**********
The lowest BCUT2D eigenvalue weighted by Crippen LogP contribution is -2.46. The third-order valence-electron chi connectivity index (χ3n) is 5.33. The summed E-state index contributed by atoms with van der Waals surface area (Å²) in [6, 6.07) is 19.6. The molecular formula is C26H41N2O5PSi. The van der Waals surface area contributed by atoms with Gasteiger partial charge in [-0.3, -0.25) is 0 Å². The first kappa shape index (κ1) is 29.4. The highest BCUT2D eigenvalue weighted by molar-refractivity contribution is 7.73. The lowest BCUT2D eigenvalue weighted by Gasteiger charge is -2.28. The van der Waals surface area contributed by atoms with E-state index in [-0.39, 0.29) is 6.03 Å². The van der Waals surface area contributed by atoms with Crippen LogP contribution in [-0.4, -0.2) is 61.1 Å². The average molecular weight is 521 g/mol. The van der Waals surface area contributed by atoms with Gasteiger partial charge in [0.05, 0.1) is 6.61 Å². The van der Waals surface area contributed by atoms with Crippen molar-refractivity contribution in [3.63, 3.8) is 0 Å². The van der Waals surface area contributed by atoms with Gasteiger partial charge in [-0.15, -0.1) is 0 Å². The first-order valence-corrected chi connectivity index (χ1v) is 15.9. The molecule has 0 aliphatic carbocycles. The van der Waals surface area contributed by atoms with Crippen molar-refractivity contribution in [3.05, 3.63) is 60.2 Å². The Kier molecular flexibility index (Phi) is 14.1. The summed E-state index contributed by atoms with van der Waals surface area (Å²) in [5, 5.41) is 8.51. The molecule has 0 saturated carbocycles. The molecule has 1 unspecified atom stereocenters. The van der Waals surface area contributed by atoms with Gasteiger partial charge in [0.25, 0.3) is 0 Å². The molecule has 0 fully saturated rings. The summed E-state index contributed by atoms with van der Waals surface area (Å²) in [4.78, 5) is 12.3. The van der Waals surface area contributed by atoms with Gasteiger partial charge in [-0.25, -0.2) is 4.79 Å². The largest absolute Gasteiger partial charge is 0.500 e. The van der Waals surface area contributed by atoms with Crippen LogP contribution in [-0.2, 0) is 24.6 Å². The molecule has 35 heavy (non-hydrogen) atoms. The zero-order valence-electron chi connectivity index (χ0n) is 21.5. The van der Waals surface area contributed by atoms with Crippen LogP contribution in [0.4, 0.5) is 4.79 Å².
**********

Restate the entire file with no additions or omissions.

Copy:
The lowest BCUT2D eigenvalue weighted by Crippen LogP contribution is -2.46. The third-order valence-electron chi connectivity index (χ3n) is 5.33. The summed E-state index contributed by atoms with van der Waals surface area (Å²) in [6, 6.07) is 19.6. The molecular formula is C26H41N2O5PSi. The van der Waals surface area contributed by atoms with Gasteiger partial charge in [-0.3, -0.25) is 0 Å². The first kappa shape index (κ1) is 29.4. The highest BCUT2D eigenvalue weighted by molar-refractivity contribution is 7.73. The lowest BCUT2D eigenvalue weighted by Gasteiger charge is -2.28. The van der Waals surface area contributed by atoms with E-state index in [-0.39, 0.29) is 6.03 Å². The van der Waals surface area contributed by atoms with Crippen LogP contribution in [-0.4, -0.2) is 61.1 Å². The average molecular weight is 521 g/mol. The van der Waals surface area contributed by atoms with Gasteiger partial charge in [0.05, 0.1) is 6.61 Å². The van der Waals surface area contributed by atoms with Crippen molar-refractivity contribution in [3.63, 3.8) is 0 Å². The van der Waals surface area contributed by atoms with Gasteiger partial charge in [-0.15, -0.1) is 0 Å². The first-order valence-corrected chi connectivity index (χ1v) is 15.9. The molecule has 0 aliphatic carbocycles. The van der Waals surface area contributed by atoms with Crippen molar-refractivity contribution in [3.05, 3.63) is 60.2 Å². The Kier molecular flexibility index (Phi) is 14.1. The summed E-state index contributed by atoms with van der Waals surface area (Å²) in [5, 5.41) is 8.51. The molecule has 0 saturated carbocycles. The molecule has 1 unspecified atom stereocenters. The van der Waals surface area contributed by atoms with Gasteiger partial charge in [0.25, 0.3) is 0 Å². The molecule has 0 fully saturated rings. The summed E-state index contributed by atoms with van der Waals surface area (Å²) in [4.78, 5) is 12.3. The van der Waals surface area contributed by atoms with Gasteiger partial charge in [-0.25, -0.2) is 4.79 Å². The largest absolute Gasteiger partial charge is 0.500 e. The van der Waals surface area contributed by atoms with Crippen LogP contribution in [-0.2, 0) is 24.6 Å². The molecule has 35 heavy (non-hydrogen) atoms. The zero-order valence-electron chi connectivity index (χ0n) is 21.5. The van der Waals surface area contributed by atoms with Crippen LogP contribution in [0.4, 0.5) is 4.79 Å².